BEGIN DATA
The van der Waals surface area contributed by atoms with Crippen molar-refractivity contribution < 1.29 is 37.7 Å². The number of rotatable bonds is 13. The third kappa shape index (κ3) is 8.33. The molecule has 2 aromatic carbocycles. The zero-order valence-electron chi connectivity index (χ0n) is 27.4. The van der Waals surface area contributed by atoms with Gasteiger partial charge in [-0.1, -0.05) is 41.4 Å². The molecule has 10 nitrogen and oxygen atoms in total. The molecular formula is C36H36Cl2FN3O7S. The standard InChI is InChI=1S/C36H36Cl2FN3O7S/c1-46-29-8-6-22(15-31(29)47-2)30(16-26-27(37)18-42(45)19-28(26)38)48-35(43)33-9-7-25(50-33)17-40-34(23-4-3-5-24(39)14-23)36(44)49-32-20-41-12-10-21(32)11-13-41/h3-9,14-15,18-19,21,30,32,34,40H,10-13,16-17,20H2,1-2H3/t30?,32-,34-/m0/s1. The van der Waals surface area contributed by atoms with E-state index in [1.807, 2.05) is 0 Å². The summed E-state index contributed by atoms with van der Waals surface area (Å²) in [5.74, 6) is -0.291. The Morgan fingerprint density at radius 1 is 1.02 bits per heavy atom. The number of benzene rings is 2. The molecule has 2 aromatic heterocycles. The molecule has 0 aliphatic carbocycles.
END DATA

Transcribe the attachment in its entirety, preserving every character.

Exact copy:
The van der Waals surface area contributed by atoms with Crippen molar-refractivity contribution < 1.29 is 37.7 Å². The number of rotatable bonds is 13. The third kappa shape index (κ3) is 8.33. The molecule has 2 aromatic carbocycles. The zero-order valence-electron chi connectivity index (χ0n) is 27.4. The van der Waals surface area contributed by atoms with Gasteiger partial charge in [-0.1, -0.05) is 41.4 Å². The molecule has 10 nitrogen and oxygen atoms in total. The molecular formula is C36H36Cl2FN3O7S. The standard InChI is InChI=1S/C36H36Cl2FN3O7S/c1-46-29-8-6-22(15-31(29)47-2)30(16-26-27(37)18-42(45)19-28(26)38)48-35(43)33-9-7-25(50-33)17-40-34(23-4-3-5-24(39)14-23)36(44)49-32-20-41-12-10-21(32)11-13-41/h3-9,14-15,18-19,21,30,32,34,40H,10-13,16-17,20H2,1-2H3/t30?,32-,34-/m0/s1. The van der Waals surface area contributed by atoms with E-state index in [1.807, 2.05) is 0 Å². The summed E-state index contributed by atoms with van der Waals surface area (Å²) in [5.74, 6) is -0.291. The Morgan fingerprint density at radius 1 is 1.02 bits per heavy atom. The number of benzene rings is 2. The molecule has 2 aromatic heterocycles. The molecule has 0 aliphatic carbocycles.